Our waitress was attired in a tuxedo like outfit and for a moment I thought I was in New York City or some other large city where elegant dining is commonplace. I usually am more at home at Bullocks, Allen and Son, or Mama Dips but I will admit I was impressed. We were told to help ourselves at the buffet which was fabulous. As I was moving down the buffet line I notice someone out of the corner of my eye that looked somewhat familiar at first and totally familiar at second glance. It was Dean Smith and my first inclination was to introduce myself just to be able to say that I had personally met arguably the best collegiate basketball coach the world has ever seen. After thinking about it for a second, I decided that to impose on DES's privacy by introducing myself, a total stranger, was not the thing to do. I did, however, whisper to my traveling buddy that the gentleman near us at the buffet was Dean Smith.

In order to appreciate what happened next you need to know a little about my friend. He was the former Chairman of the statewide Virginia Alcoholic Beverage Control Board and my former boss. This usually blows people's minds when they learn that he and I actually like each other and have been taking day trips together for approximately 7 years. He is extremely outgoing and has never met a stranger. Some people think I am outgoing but compared to him, I am an introvert.

Back to the story. Immediately after I informed my friend of DES's presence, he goes straight up to him and says, "Hi Coach. How 'you doing." Coach Smith responded in the affirmative and what I witnessed for the next few minutes was simply unbelievable. My friend and DES talked with each other like they were old friends who hadn't seen each other for a long time. DES had always seemed like a rather withdrawn person to me from the times I had seen him on television but I can assure you that is not the way he came off that day. He seemed to be enjoying his conversation with my friend. Phil Ford was at a table nearby and even though he didn't join in the conversation, he did pay attention to it and also seemed very friendly.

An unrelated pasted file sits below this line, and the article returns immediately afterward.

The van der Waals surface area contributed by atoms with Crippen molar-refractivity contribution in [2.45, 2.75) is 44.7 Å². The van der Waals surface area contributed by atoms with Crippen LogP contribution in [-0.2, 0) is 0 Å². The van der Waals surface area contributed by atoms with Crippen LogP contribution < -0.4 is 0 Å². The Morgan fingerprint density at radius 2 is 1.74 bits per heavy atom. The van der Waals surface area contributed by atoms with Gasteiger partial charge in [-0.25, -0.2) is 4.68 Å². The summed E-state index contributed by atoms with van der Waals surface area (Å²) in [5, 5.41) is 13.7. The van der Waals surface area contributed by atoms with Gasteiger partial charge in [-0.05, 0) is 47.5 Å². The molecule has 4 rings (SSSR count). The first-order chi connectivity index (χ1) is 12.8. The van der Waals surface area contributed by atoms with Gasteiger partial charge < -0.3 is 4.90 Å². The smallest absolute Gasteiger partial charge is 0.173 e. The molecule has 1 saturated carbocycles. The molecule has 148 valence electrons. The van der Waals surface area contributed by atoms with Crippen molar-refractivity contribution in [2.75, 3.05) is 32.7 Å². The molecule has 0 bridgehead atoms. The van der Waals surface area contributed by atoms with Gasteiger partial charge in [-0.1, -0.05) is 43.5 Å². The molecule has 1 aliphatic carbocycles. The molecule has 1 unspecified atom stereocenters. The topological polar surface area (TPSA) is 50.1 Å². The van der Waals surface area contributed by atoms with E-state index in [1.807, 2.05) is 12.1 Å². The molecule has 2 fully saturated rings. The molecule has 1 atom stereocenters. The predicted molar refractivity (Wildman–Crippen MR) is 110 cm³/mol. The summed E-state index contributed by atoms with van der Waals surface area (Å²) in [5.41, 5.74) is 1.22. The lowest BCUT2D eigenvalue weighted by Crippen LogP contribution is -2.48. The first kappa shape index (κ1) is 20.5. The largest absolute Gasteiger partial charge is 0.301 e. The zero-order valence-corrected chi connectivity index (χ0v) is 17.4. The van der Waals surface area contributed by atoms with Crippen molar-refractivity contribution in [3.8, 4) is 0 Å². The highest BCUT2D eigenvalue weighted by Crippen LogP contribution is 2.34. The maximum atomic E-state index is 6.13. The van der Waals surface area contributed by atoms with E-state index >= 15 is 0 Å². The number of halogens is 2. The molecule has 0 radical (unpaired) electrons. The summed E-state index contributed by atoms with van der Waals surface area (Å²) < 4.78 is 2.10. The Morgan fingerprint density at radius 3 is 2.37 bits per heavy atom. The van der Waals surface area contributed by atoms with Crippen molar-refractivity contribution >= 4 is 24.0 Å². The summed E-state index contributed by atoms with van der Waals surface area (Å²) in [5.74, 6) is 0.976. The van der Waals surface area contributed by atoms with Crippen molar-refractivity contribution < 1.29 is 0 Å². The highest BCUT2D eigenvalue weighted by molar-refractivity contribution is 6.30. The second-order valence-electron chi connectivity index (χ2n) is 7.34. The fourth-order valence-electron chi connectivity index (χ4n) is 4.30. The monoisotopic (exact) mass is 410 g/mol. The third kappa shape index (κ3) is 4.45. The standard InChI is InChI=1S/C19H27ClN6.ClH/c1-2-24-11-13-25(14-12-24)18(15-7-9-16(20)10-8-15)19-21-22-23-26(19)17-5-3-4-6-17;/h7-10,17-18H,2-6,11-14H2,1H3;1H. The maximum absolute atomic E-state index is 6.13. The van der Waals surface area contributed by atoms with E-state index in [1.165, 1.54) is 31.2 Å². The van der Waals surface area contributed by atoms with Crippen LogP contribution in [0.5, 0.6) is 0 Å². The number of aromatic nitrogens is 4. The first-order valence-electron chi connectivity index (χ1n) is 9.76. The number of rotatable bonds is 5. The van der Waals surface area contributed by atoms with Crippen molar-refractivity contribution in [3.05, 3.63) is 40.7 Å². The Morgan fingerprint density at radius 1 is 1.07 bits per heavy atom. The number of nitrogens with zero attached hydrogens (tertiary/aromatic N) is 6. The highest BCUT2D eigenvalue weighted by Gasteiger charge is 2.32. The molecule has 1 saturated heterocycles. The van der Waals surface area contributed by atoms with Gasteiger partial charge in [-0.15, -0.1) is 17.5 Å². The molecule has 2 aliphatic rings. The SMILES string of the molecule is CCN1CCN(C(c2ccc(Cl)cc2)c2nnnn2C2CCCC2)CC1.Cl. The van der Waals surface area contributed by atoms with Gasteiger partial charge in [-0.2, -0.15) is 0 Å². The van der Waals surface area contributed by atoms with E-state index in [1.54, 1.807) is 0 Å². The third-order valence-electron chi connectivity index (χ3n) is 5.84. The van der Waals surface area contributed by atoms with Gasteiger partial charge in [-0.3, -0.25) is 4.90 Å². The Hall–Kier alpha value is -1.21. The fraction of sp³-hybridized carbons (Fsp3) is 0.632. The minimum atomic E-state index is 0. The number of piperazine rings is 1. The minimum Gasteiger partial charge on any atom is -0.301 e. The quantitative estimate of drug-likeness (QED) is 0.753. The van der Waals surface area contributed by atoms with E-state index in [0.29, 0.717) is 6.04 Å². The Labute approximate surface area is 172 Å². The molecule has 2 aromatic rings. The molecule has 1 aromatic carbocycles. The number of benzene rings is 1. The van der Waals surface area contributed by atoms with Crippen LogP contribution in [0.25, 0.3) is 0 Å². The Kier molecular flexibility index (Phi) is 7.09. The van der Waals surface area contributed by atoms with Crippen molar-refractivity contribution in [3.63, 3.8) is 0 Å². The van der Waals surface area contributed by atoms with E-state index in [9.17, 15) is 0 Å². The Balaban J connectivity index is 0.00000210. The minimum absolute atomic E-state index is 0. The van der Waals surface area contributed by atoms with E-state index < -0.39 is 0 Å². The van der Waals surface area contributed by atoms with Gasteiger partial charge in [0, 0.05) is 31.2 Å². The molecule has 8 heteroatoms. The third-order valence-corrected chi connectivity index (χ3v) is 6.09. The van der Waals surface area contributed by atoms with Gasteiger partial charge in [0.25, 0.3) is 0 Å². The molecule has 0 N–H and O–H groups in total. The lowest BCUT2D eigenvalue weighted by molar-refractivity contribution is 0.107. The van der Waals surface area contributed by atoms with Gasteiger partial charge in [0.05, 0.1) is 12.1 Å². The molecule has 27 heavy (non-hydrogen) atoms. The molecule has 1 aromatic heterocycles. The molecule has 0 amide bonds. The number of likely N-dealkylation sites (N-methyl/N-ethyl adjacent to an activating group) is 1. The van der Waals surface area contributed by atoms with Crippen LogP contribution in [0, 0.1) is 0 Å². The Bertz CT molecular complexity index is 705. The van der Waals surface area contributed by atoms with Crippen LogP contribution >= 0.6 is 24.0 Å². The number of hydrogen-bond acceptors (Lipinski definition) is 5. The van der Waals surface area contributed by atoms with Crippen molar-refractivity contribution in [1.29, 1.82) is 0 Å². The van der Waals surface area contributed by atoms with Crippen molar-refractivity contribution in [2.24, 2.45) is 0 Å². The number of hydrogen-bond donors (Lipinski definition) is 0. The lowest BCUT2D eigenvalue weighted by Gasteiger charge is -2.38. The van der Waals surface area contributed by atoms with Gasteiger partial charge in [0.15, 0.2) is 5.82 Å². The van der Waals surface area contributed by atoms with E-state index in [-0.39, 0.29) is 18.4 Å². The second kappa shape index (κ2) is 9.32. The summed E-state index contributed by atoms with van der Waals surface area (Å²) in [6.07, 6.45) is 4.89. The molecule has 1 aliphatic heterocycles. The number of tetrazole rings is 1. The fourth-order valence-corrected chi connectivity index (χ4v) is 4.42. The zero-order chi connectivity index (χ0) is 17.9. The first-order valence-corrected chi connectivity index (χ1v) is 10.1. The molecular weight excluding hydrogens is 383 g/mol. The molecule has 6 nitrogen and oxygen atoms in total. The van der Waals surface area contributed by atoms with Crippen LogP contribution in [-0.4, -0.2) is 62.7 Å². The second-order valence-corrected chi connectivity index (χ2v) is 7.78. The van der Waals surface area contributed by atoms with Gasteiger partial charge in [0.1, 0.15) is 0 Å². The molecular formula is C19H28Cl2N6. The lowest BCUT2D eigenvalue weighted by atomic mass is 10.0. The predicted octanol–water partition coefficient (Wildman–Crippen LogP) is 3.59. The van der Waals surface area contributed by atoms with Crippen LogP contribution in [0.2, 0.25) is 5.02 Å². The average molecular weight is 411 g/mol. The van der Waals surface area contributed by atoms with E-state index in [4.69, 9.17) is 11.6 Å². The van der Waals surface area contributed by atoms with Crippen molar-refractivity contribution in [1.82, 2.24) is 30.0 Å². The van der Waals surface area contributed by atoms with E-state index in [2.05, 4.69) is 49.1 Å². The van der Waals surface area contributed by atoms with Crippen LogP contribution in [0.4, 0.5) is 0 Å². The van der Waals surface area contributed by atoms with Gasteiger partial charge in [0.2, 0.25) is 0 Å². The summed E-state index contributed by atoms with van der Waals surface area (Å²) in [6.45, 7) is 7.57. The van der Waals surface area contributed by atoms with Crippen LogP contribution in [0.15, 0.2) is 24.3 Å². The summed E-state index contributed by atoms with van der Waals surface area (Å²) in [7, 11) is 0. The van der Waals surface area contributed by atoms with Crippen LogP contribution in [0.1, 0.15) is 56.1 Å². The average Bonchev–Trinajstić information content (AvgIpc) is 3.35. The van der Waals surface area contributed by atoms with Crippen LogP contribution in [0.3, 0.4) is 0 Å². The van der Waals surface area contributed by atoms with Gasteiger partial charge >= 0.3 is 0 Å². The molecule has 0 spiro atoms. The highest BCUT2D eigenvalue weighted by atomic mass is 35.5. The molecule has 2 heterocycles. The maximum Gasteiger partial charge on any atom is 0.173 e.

My friend finally said to DES, "Coach, I wish you were still coaching us." I couldn't believe what I was hearing because my friend is not a UNC fan even though he has a lot of respect for Carolina but occasionally, he likes to rib me about my loyalty to the school. Coach Guthridge was under a lot of fire at the time and I held my breath waiting for DES's answer. He replied simply, "Well it's nice to let someone else do the work for a change."

I was tempted to but never did approach them while they were talking and many times since then, I have wished that I had. My concern for DES's privacy ruled the day when maybe it shouldn't have.

When we returned to our table and informed the GAA rep. about my friend's encounter, she seemed surprised. I don't think she had seen Coach Smith and remarked to us that she had been working for the GAA for over 10 years and had met Coach Smith only once and that was at an alumni affair in New York City. She seemed disappointed that she had not been a part of my friend's conversation with him.

So you see, I can't tell my grandchildren that I once met Coach Dean Smith but that's not important since I don't have and won't have any grandchildren. The experience of watching him and my friend engaging in small talk that day in the Carolina Club will do for me. Maybe next time such an opportunity presents itself, I won't be so timid. But then again, maybe I will. It just depends.